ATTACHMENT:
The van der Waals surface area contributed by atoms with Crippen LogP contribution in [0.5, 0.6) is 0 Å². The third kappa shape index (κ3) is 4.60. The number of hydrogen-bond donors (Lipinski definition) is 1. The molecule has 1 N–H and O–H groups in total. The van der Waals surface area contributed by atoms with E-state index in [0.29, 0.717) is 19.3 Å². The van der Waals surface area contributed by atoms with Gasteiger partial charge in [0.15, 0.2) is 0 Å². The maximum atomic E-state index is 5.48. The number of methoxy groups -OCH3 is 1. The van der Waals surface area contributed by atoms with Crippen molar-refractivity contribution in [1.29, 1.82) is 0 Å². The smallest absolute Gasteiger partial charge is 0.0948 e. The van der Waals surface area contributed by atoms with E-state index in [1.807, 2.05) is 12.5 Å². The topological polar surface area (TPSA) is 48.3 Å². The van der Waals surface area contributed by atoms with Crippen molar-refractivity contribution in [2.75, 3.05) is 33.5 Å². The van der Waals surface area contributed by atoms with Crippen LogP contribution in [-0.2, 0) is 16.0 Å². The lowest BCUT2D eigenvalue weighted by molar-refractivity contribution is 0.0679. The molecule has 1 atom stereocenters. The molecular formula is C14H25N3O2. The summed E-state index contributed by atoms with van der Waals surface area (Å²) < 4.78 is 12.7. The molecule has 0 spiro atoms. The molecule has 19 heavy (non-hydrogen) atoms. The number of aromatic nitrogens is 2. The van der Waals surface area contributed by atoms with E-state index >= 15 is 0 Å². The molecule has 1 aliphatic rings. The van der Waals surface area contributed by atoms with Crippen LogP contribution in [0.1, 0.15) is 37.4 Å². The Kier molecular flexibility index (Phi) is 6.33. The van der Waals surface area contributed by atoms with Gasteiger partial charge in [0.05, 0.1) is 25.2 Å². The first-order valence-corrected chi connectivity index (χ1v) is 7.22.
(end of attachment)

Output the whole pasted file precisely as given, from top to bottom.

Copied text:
The van der Waals surface area contributed by atoms with Crippen LogP contribution in [0.5, 0.6) is 0 Å². The third kappa shape index (κ3) is 4.60. The number of hydrogen-bond donors (Lipinski definition) is 1. The molecule has 1 N–H and O–H groups in total. The van der Waals surface area contributed by atoms with E-state index in [0.29, 0.717) is 19.3 Å². The van der Waals surface area contributed by atoms with Gasteiger partial charge in [0.15, 0.2) is 0 Å². The maximum atomic E-state index is 5.48. The number of methoxy groups -OCH3 is 1. The van der Waals surface area contributed by atoms with Crippen molar-refractivity contribution in [1.29, 1.82) is 0 Å². The smallest absolute Gasteiger partial charge is 0.0948 e. The van der Waals surface area contributed by atoms with E-state index in [1.807, 2.05) is 12.5 Å². The topological polar surface area (TPSA) is 48.3 Å². The van der Waals surface area contributed by atoms with Crippen molar-refractivity contribution in [2.75, 3.05) is 33.5 Å². The van der Waals surface area contributed by atoms with Crippen LogP contribution in [-0.2, 0) is 16.0 Å². The lowest BCUT2D eigenvalue weighted by molar-refractivity contribution is 0.0679. The molecule has 1 atom stereocenters. The molecular formula is C14H25N3O2. The summed E-state index contributed by atoms with van der Waals surface area (Å²) < 4.78 is 12.7. The molecule has 0 spiro atoms. The molecule has 19 heavy (non-hydrogen) atoms. The number of aromatic nitrogens is 2. The van der Waals surface area contributed by atoms with E-state index >= 15 is 0 Å². The molecule has 1 aliphatic rings. The van der Waals surface area contributed by atoms with Crippen LogP contribution in [0.1, 0.15) is 37.4 Å². The Kier molecular flexibility index (Phi) is 6.33. The van der Waals surface area contributed by atoms with Gasteiger partial charge in [0.05, 0.1) is 25.2 Å². The first-order valence-corrected chi connectivity index (χ1v) is 7.22.